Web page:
them, and to notice incidentally the loose and slovenly way in which the events of the Revolution are generally recorded. We have before us that very curious publication, Liste Genérale des Condamnés par le Tribunal Révolutionnaire—an almost official list of all the sufferers by the Paris Tribunal. This list opens with the three names we have quoted.
- "Louis David Collenot, (dit) D'Angremont, accused of enlisting [embauchage], executed 26th August, 1792.
- "La Porte, superintendent of the civil list, convicted of complicity in counter-revolutionary conspiracies, executed 28th August.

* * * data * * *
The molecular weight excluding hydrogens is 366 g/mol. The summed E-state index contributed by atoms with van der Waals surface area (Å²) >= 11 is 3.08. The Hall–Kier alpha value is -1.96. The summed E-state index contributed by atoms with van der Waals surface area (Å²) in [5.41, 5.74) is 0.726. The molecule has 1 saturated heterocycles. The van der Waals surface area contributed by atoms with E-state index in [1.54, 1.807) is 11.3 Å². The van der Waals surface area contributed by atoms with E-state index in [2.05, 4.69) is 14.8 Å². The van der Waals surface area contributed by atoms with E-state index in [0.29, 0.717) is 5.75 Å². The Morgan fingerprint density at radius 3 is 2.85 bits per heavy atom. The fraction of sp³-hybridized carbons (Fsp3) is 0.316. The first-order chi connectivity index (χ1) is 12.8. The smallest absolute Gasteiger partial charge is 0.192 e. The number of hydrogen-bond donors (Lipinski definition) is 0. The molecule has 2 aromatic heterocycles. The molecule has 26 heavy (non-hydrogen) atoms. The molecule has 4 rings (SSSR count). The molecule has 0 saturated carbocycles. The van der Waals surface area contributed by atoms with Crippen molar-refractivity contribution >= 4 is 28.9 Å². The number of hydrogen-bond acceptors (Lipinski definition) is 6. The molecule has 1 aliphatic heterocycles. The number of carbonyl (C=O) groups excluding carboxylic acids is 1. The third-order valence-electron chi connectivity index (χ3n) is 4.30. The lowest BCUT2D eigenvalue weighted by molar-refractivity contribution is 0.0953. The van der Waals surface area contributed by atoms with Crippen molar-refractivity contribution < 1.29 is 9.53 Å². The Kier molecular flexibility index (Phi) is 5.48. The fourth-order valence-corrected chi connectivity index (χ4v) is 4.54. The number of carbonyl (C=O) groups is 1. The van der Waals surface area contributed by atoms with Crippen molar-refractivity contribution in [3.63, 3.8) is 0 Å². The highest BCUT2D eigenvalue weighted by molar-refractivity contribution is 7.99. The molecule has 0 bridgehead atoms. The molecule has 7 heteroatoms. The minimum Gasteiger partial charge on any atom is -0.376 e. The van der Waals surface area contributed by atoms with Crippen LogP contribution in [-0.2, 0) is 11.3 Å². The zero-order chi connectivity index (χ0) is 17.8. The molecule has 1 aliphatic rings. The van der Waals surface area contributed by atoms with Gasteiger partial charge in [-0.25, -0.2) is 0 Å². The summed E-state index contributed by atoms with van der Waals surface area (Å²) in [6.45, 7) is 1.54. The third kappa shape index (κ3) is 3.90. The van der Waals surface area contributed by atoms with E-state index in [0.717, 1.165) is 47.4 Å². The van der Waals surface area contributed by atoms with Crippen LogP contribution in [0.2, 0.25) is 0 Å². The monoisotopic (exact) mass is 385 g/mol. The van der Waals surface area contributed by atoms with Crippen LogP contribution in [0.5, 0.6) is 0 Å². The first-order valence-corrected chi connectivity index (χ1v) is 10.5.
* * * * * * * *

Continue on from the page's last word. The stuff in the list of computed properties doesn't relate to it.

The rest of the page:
- "Durosoi, editor of the Gazette de Paris, and of another journal called Le Royalisme, convicted of conspiracy, executed 29th August."
Dangremont was a clerk in a public office, of no weight or character, and the embauchage, on pretence of which he was executed, was the alleged employment of persons who were to distribute Royalist publications, and take the Royalist side in groups and coffee-houses, and so forth. M. La Porte was the Minister of the Civil List; and the chief allegation against him was that he had paid, out of the privy purse, for the printing and distribution of certain Royalist placards and pamphlets—a practice which Roland—whom the Assembly had forced upon the King as Minister of the Interior—had been employing against his master at the same time, and to an infinitely greater extent; but the real motive of M. La Porte's condemnation was to appease and gratify the